TerriLynn knew the family and it didn't take long to follow the surveillance cameras straight to her front door. She admitted to her crimes readily, taking responsibility for the abduction and nothing else.
Slowly, as time in jail took a toll on her, her mind made the inevitable conclusion that "this was all real". It was really happening. Despite being raised as almost feral, spending her entire life fighting tooth and nail for survival, she slowly began to realize that life didn't have to be that way. It's hella confusing that she first witnessed happiness in life only after receiving a life sentence. Where was Canada Child Services when young TerriLynn was learning her survival skills? The life skills she had to learn for survival are vastly different than the rest of us. Why doesn't that matter? Why dont we ever take responsibility, as a societal whole for the part we play in making girls like TerriLynn?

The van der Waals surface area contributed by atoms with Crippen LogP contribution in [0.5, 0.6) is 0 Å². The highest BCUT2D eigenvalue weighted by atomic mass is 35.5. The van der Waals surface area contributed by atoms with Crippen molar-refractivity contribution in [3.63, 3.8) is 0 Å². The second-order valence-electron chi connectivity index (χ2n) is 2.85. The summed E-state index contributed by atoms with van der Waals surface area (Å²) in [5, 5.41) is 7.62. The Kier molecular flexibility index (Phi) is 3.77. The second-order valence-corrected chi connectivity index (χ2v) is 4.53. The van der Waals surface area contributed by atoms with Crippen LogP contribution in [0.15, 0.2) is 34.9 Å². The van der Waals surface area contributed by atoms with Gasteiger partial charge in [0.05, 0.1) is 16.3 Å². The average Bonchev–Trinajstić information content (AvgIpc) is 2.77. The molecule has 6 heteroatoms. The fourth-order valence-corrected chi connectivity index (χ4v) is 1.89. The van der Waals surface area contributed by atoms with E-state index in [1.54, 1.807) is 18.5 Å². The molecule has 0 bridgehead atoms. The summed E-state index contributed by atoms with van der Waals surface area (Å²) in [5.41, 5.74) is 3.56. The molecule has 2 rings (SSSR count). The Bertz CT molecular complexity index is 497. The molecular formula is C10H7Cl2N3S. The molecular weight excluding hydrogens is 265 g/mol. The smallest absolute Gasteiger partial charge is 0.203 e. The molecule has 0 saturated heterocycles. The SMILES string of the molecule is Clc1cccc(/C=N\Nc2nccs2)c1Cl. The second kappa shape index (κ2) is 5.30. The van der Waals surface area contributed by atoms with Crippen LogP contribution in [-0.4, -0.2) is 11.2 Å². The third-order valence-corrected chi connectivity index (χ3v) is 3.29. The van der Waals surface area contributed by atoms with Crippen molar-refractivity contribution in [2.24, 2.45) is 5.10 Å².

My next book is about Terrilynn McClintic, the devastating, heinous murder of tiny 8 year old Tori Stafford and the part TerriLynn played in it. I contacted TerriLynn in the hopes that she would collaborate with me on some of the dates and places and things only she would know. She refused. She said she had a guard look up this blog and had decided I only used the blog to make money and she wanted no part of being anyone's "moneymaker". She felt it would cause the victims family pain.
I was devastated but... the show must go on. I am under contract so I have to produce something.I wrote TerriLynn back and let her know that there are several books being written about her and I reminded her I was the only one who'd asked her side and that I make 0 money off this blog. If, by some one-in-a-million chance someone clicks that donate button on the left the money goes to help inmates buy their meds, books and supplies. No money for Kelly :( , but it does save me some money because I then have some help paying for those things. I also do not glamorize the crime, despite what some commenters suggest. Showing the crime from the criminals side and showcasing their pasts does not mean I condone their crimes.